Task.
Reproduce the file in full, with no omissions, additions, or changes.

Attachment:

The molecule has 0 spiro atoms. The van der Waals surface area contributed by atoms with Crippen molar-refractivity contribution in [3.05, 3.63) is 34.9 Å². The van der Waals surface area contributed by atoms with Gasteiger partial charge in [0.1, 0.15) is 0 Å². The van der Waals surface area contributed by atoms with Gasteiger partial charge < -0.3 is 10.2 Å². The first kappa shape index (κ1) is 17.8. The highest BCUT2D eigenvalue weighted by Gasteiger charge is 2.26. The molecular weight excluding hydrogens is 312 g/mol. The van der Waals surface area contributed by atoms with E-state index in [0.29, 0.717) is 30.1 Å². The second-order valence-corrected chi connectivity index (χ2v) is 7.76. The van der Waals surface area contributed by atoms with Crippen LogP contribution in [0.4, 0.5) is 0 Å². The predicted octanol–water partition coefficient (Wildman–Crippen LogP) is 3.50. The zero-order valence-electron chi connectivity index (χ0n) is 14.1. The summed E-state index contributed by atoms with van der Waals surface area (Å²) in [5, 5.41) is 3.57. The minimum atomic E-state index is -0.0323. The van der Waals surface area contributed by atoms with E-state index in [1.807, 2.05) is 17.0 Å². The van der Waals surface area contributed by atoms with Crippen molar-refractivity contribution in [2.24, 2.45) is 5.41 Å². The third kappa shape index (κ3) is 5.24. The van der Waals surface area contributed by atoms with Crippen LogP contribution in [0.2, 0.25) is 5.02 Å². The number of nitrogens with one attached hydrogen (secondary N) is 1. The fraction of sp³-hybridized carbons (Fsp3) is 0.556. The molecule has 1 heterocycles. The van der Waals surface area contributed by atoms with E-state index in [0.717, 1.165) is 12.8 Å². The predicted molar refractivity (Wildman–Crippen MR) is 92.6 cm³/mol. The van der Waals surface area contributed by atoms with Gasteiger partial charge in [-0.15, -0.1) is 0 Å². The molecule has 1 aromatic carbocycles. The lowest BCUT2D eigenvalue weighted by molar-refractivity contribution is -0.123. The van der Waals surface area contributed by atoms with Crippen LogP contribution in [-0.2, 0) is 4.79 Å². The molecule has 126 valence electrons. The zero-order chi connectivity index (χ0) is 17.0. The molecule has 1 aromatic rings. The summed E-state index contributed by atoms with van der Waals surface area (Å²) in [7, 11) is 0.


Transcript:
The molecule has 0 spiro atoms. The van der Waals surface area contributed by atoms with Crippen molar-refractivity contribution in [3.05, 3.63) is 34.9 Å². The van der Waals surface area contributed by atoms with Gasteiger partial charge in [0.1, 0.15) is 0 Å². The van der Waals surface area contributed by atoms with Gasteiger partial charge < -0.3 is 10.2 Å². The first kappa shape index (κ1) is 17.8. The highest BCUT2D eigenvalue weighted by Gasteiger charge is 2.26. The molecular weight excluding hydrogens is 312 g/mol. The van der Waals surface area contributed by atoms with E-state index in [0.29, 0.717) is 30.1 Å². The second-order valence-corrected chi connectivity index (χ2v) is 7.76. The van der Waals surface area contributed by atoms with Crippen LogP contribution in [0.4, 0.5) is 0 Å². The predicted octanol–water partition coefficient (Wildman–Crippen LogP) is 3.50. The zero-order valence-electron chi connectivity index (χ0n) is 14.1. The summed E-state index contributed by atoms with van der Waals surface area (Å²) in [5, 5.41) is 3.57. The minimum atomic E-state index is -0.0323. The van der Waals surface area contributed by atoms with E-state index in [1.807, 2.05) is 17.0 Å². The van der Waals surface area contributed by atoms with Crippen molar-refractivity contribution in [2.24, 2.45) is 5.41 Å². The third kappa shape index (κ3) is 5.24. The van der Waals surface area contributed by atoms with Crippen LogP contribution in [0.2, 0.25) is 5.02 Å². The number of nitrogens with one attached hydrogen (secondary N) is 1. The fraction of sp³-hybridized carbons (Fsp3) is 0.556. The molecule has 1 heterocycles. The van der Waals surface area contributed by atoms with E-state index in [0.717, 1.165) is 12.8 Å². The predicted molar refractivity (Wildman–Crippen MR) is 92.6 cm³/mol. The van der Waals surface area contributed by atoms with Gasteiger partial charge in [-0.15, -0.1) is 0 Å². The molecule has 1 aromatic carbocycles. The lowest BCUT2D eigenvalue weighted by molar-refractivity contribution is -0.123. The van der Waals surface area contributed by atoms with Crippen LogP contribution in [-0.2, 0) is 4.79 Å². The molecule has 126 valence electrons. The zero-order chi connectivity index (χ0) is 17.0. The molecule has 1 aromatic rings. The summed E-state index contributed by atoms with van der Waals surface area (Å²) in [7, 11) is 0.